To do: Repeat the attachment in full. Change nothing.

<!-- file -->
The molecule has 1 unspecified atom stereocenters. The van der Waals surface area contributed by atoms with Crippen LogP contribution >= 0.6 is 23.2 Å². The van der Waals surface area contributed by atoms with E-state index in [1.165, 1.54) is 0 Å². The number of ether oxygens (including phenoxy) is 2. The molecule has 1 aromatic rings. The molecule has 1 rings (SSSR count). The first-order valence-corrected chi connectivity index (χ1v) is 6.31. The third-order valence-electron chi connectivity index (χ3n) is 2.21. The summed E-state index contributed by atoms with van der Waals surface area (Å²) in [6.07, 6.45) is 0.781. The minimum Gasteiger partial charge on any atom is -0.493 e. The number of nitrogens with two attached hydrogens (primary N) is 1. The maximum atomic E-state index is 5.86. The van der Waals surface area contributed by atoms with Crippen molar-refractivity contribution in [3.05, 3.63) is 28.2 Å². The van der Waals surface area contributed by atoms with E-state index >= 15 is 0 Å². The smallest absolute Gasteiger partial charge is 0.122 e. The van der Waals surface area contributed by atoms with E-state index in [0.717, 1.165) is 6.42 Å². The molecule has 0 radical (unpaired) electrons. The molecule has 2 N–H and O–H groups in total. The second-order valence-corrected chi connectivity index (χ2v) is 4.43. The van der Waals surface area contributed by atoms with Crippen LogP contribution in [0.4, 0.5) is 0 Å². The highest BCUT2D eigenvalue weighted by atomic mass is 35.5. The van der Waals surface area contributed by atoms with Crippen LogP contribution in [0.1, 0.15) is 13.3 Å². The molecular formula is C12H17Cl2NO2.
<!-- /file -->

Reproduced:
The molecule has 1 unspecified atom stereocenters. The van der Waals surface area contributed by atoms with Crippen LogP contribution >= 0.6 is 23.2 Å². The van der Waals surface area contributed by atoms with E-state index in [1.165, 1.54) is 0 Å². The number of ether oxygens (including phenoxy) is 2. The molecule has 1 aromatic rings. The molecule has 1 rings (SSSR count). The first-order valence-corrected chi connectivity index (χ1v) is 6.31. The third-order valence-electron chi connectivity index (χ3n) is 2.21. The summed E-state index contributed by atoms with van der Waals surface area (Å²) in [6.07, 6.45) is 0.781. The minimum Gasteiger partial charge on any atom is -0.493 e. The number of nitrogens with two attached hydrogens (primary N) is 1. The maximum atomic E-state index is 5.86. The van der Waals surface area contributed by atoms with Crippen molar-refractivity contribution in [3.05, 3.63) is 28.2 Å². The van der Waals surface area contributed by atoms with E-state index >= 15 is 0 Å². The smallest absolute Gasteiger partial charge is 0.122 e. The van der Waals surface area contributed by atoms with E-state index in [0.717, 1.165) is 6.42 Å². The molecule has 0 radical (unpaired) electrons. The molecule has 2 N–H and O–H groups in total. The second-order valence-corrected chi connectivity index (χ2v) is 4.43. The van der Waals surface area contributed by atoms with Crippen LogP contribution in [0.4, 0.5) is 0 Å². The highest BCUT2D eigenvalue weighted by atomic mass is 35.5. The van der Waals surface area contributed by atoms with Crippen LogP contribution in [0.1, 0.15) is 13.3 Å². The molecular formula is C12H17Cl2NO2.